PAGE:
The exercises are of three kinds,—passive, active, and mixed. The passive are performed by the operator on the patient, and consist of friction and percussion. in various motions and modes ; in other words, the patient may be rubbed by an up and down or a rotatory movement with the palm or the cage of the hand; he may be smartly tapped with the tips of the fingers, or slapped with the hand, and so forth. In active exercise the patient is the agent, —as in resting his feet against a support while he raises his body by means of his hands and arms, with similar exercises that ap- proach the simpler exercises of the gymnasium. The mixed exercises explain their own nature ; they are sometimes rather like those of a postinemaster. These exercises and manipulations are said to be available in almost every kind of disease, from affections of the heart, apoplexy, and gout, to consumption, indigestion, and ca- chexia or a bad habit of body. Some notion of the application will be obtained from the general directions for the treatment of apprehended apoplexy. " The manipulations in this instance are to be applied to the vessels of the-surface of the cranium, light pressure being made with the thumbs ra- pidly along and above the eyebrows, with fixed vibrations on the arteriert of the temples, thus stimulating the frontal and temporal vessels ; and, by in- creasing the external circulation as it were, the brain will be considerably relieved. Hence we observe, as a result of this, that in a short time the giddiness and dimness of sight, with other distressing symptoms of which the patient complains, are removed. After this, motions of pressure may be performed along the arteries of the neck and throat, as formerly recom- mended by Dr. Parry, though not exactly according to his plan ; then upon the extemal jugular veins; and lastly upon both at the same time. This also assists in relieving the brain. It has also been found beneficial during the operations on the vessels of the scalp, to give now and then one rotation of the head of the patient, the operator at the instant placing his hand with Light pressure on the top of it. But as these are passive manipulations, they should alternate with some active motions, gently, gradually, and cautiously applied to the lower extremities, to divert the blood to those parts. A great advantage is, however, gained by these movements ; and it is this—that the vessels themselves soon acquire a greater amount of strength and elasticity to withstand the pressure of the blood upon their walls. If, then, we con- tinue these passive and active manipulations for some time, and the patient avoid any of his old habits which might have separately or collectively ori- ginated the attack, all the serious symptoms will soon disappear; and even in oases where effusion appears already to have taken place, they cannot be too highly extolled as a means for the promoting of absorption within the basin or its membranes."
This theory may be considered under two points of view,—the curative power, and the probability of patients in general submit- ting to it. That friction is used in many cases we all know ; that it alleviates pain we know—or suppose, for it is possible that the manipulation does little more than divert the patient's attention till the pain is lessened from other causes. We also know that muscular action requires an increased flow of blood to the parts ; and that this habitually continued increases the size and strength of those parts, as is the ease with the arms of watermen and the lfte of dancers. But we do not know that this can be done by ar- tificial treatment pursued through brief periods ; nor, if it could, whether it would have the asserted effects. As a matter of logic, the theory seems to failin this, that it appears to direct itself solely to symptoms. Consumption, for example, is probably something behind the symptoms as it were; so is apoplexy ; so, possibly., is all disease ; and though to prescribe for symptoms is often all that can be done, yet all that such a mode of treatment can do is to postpone attack or prolong. life—it never can oure the disease, though Nature may. At the same time, there is sufficient in the theory to warrant consideration and experiment : but herein lies the practical diffi- culty. The majority of patients cannot pay for it; and, unless skilfully done and regularly persevered m, the exercises would obviously be useless. Many of those who can pay would not, on account of the trouble, the novelty, and perhaps the distasteful- • Meeicies Mechanic*, or the Theory and Practice of Active and Passive Exer- cises and Manipulations; considered as a Branch of Therapeutics, and as adapted both to the Treatment and Cure ofU any Forms of Chronic Disease. By John W. F. Blundell, kt.D. Published by Cllirchill.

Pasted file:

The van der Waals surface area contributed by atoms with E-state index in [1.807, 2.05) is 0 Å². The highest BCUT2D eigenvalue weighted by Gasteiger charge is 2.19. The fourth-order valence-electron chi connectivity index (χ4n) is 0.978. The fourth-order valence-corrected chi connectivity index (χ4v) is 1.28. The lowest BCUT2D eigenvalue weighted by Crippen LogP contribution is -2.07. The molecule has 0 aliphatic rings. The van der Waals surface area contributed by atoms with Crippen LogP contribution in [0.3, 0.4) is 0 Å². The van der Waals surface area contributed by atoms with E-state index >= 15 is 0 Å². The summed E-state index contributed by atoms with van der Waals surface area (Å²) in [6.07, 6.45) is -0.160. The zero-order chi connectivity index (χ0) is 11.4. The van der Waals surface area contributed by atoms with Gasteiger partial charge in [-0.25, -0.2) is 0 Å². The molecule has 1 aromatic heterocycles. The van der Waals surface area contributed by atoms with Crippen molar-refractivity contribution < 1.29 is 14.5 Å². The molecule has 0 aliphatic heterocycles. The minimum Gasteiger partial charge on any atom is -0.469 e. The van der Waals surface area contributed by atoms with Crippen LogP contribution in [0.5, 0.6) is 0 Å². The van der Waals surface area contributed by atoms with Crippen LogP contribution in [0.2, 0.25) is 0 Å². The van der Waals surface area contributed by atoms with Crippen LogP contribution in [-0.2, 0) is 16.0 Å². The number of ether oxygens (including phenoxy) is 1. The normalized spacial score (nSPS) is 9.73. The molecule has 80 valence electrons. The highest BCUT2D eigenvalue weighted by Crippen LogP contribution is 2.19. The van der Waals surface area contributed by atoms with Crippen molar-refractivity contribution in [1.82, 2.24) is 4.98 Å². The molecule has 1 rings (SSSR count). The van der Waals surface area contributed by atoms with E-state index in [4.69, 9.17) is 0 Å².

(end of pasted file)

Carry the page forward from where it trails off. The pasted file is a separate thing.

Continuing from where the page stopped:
ness of the exercises : some would appear to be very monotonous, and some liable to induce strain unless very carefully managed.
This new method of cure is not by any means well brought be- fore the public. 'Whether it is the fault of• the original foreign expounders, from whom Dr. Blundell has drawn much of his mat- ter, or whether the fault is his own, the true subject is overlaid with a parade of universal principles, pedantically expressed, not very intelligible, and where understood open to challenge. The claims made for the system are dogmatically proposed; and in lieu of the moderation and reserve which distinguish a man promul. gating doctrines whose principles are not established, and whose facts to confirm those principles are not proved, there is an air et pretension which will tend to throw more_doubts upon the theory than it perhaps deserves.